Triumph Scrambler 1200 Models for 2024

Triumph is fielding two Scrambler 1200 models in 2024. The 1200 XE returns with upgrades and the 1200 X debuts as a more accessible model in both cost and ergonomics. The fraternal twins both run Triumph’s 1200cc Bonneville engine in a re-tuned state to deliver maximum power at lower rpm. Its claimed 89 horsepower are now on tap at 7,000 rpm, with 81 pound-feet of torque busting loose from 4,250 rpm.

Scrambler 1200 Rolling Stock

Triumph is serious about getting these bikes dirty. Both scramblers ride on dirt-ready 21-inch front rims matched to 17-inchers at the rear. The spoked aluminum hoops carry quality Metzeler tires for top performance. The pavement-oriented X gets Karoo Streets, while the XE rides on dual-sport Tourances. Those looking to spend serious time off the tarmac can spec Michelin Anakee Wilds to maximize off-road grip.

Comfort and Performance

Triumph sourced new Marzocchi suspension, front and rear, for both machines. Twin rear shocks give a classic retro look to the scrambler pair, with the modern twist of piggyback reservoirs. The XE’s rear suspension is fully adjustable, providing 9.8 inches of travel, where the X rider can only adjust preload and bottoms out at 6.7 inches. The front forks for both are inverted Marzocchi units with 45 millimeter tubes. Again, the XE get a better “optimized” set.

Scrambler Brakes and Modes

Brakes are another area where the 1200 X model gets a little less. In this case the dual floating front discs are 10 millimeters smaller, 310 vs. 320 millimeters, and the calipers are Nissin 2-piston vs. Brembo 4-piston. Nissin calipers and 250 millimeter discs comprise the rear brake on both models, and each has ABS fore and aft, including “optimized” cornering ABS. Various automatic settings for ABS, traction control, and throttle response are available on the X via five riding modes. The 1200 XE has six, the bonus mode being Off-Road Pro, which gives the rider full control of the all functions.

Take Your Pick

Ergonomics differences start with seat height. The XE’s seat is 34.3 inches above ground, 2 inches higher than the X. A low seat option lowers the X even more. Next comes handlebars, which are wider on the XE for better control over rocks and ruts. Reversible risers assist riders in finding the correct hand position for long-term comfort, with the 1200 XE also carrying a removable 10-millimeter spacer for height adjustment. Finally, the XE’s wheelbase is 1.8 inches longer for better handling in the rough, while the shorter X should be easier to toss through the twisties. The Triumph pair weigh just over 500 pounds and carry almost four gallons of gas. The 1200 X lists for $13,595.00, the pumped-up XE starts at $15,295.00.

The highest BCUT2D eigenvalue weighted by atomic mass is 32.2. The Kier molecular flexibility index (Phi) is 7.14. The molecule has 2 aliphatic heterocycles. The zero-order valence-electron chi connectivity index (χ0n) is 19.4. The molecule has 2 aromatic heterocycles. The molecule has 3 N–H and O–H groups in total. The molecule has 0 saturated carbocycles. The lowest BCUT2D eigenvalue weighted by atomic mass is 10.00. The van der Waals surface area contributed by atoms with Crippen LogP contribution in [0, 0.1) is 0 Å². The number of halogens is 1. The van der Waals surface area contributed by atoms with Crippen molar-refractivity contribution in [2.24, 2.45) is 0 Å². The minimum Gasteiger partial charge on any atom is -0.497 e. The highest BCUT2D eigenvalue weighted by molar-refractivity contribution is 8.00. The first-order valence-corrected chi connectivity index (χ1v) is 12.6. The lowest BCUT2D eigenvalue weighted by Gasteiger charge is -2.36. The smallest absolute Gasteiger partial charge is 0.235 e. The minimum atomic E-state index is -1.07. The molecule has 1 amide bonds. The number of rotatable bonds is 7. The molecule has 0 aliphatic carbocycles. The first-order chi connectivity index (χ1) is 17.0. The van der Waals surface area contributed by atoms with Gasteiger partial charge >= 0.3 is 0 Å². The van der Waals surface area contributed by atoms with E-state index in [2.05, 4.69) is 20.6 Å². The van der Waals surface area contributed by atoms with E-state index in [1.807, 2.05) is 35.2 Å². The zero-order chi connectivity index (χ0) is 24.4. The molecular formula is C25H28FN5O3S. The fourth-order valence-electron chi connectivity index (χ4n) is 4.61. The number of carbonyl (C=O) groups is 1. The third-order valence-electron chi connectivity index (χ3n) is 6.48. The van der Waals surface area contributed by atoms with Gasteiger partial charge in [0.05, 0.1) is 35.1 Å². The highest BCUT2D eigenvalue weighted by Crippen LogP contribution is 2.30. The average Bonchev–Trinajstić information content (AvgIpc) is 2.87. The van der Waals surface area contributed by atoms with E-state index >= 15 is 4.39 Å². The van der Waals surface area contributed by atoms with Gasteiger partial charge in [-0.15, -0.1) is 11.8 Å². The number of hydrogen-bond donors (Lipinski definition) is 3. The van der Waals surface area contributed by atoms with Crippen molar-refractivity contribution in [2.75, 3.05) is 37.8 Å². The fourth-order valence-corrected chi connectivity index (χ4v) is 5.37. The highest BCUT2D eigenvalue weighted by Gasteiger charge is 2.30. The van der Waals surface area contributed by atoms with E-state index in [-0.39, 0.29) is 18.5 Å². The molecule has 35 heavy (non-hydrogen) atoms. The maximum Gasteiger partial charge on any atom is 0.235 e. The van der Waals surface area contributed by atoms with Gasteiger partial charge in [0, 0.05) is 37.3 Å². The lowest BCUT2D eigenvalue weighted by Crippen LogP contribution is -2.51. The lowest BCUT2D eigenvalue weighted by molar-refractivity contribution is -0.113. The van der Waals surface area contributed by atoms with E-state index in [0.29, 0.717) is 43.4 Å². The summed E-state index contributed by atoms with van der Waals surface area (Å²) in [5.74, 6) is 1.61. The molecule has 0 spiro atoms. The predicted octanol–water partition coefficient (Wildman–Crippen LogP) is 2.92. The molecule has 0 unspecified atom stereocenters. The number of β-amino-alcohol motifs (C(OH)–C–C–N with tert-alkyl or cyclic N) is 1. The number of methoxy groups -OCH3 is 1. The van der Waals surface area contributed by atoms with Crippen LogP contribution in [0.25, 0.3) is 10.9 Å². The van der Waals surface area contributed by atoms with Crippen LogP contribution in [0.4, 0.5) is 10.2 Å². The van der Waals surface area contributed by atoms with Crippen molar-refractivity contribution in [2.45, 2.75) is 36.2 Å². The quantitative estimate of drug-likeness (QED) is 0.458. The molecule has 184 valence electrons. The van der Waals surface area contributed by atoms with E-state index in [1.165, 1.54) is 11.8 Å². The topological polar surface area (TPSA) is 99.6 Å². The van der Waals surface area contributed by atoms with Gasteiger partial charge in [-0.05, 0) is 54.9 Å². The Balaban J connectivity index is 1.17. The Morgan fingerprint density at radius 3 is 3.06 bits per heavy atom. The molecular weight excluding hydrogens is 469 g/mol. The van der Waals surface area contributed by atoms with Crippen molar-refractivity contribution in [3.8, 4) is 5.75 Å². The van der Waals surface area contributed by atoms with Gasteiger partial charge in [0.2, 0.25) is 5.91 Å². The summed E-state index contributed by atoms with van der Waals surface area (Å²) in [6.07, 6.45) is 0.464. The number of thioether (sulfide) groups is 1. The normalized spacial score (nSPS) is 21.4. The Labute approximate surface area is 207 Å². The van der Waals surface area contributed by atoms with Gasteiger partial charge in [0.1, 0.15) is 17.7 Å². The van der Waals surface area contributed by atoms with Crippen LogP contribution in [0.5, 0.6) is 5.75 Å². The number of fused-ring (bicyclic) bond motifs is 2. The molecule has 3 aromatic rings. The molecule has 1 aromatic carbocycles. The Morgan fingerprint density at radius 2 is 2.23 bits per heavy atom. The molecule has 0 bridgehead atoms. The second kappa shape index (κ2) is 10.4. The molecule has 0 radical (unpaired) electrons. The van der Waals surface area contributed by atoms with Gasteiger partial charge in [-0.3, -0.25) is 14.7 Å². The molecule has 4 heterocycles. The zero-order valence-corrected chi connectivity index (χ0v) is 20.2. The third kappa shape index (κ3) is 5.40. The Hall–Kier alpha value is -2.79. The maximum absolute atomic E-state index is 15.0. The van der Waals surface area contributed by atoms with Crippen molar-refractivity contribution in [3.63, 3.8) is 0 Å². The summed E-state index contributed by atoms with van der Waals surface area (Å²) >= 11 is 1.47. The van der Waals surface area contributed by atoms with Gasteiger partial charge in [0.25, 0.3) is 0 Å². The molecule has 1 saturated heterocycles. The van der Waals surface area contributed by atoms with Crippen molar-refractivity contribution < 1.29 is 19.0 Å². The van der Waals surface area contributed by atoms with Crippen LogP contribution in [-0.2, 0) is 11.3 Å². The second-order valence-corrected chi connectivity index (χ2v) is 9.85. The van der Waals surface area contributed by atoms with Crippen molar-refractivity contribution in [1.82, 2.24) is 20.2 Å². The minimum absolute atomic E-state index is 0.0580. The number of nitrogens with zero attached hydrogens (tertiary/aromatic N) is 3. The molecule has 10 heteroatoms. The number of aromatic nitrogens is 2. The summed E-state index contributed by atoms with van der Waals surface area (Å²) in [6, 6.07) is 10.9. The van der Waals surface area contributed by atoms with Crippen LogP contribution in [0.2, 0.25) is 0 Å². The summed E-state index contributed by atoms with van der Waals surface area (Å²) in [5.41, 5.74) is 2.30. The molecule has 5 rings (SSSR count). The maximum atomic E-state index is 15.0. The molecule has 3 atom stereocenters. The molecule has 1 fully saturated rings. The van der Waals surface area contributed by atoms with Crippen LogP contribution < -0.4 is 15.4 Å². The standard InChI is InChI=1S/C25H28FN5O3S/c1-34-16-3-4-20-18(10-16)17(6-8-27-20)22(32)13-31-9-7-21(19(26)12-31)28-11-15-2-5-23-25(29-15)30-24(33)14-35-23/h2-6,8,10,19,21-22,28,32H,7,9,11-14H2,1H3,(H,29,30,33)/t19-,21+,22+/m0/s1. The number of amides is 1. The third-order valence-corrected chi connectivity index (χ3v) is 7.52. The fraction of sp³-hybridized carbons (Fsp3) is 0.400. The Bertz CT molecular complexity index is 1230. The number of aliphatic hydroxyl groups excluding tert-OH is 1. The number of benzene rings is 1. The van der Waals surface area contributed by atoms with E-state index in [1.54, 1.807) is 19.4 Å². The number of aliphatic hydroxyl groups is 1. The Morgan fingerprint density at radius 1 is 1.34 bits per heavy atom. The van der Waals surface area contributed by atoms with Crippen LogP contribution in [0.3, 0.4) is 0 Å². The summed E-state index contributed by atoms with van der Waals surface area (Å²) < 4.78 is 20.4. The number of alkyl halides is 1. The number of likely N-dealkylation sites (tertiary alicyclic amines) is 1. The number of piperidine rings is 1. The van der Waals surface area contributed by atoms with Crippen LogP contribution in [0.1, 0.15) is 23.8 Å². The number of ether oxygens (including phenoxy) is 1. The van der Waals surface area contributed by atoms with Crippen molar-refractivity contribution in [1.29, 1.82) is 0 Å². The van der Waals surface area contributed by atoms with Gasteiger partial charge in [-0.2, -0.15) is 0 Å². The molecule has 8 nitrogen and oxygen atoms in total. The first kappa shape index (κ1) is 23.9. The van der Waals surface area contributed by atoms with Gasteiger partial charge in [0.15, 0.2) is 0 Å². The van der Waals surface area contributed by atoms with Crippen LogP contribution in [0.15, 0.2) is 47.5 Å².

Timeless Scrambler Style

Each model comes in three designs of different colors. Black is the base of all the XE schemes. Choose solid Sapphire Black, or Phantom Black paired with Storm Grey or Baja Orange. The Scrambler 1200 X is marginally the more colorful bike, available in Carnival Red, Ash Grey, and Sapphire Black. Other styling touches include plenty of brushed metal on parts like the filler cap, mudguards, and badges. The high twin exhaust says “scrambler” loud and clear. And it wouldn’t be a scrambler if there weren’t plenty of ways to customize it. Triumph’s accessory catalog lists over 70 add-ons.

Triumph is doing their best to make the scrambler relevant again. With the features, powerplant, and looks of these new machines they just might do it. Adventure bikes, beware.

Read more: 2023 Triumph Tiger 1200

Images: Triumph

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Arden’s first motorcycle was a Yamaha Enduro, obtained while in high school. It set the stage for decades of off-pavement exploration on dual-sports and adventure bikes. Camping in the middle of nowhere became his favorite pursuit. As a former whitewater river guide and National Park Service seasonal employee, Arden believes in wilderness, wildlife, and being kind to the earth. A self-taught writer who barely passed English classes, he has contributed adventure stories and tested motorcycles and accessories for Rider Magazine and other outlets for nearly 30 years. In that time, he’s worn out two KLR 650s and is currently following the road to the middle of nowhere on his Ténéré 700 and an aging but reliable DR-Z 400S.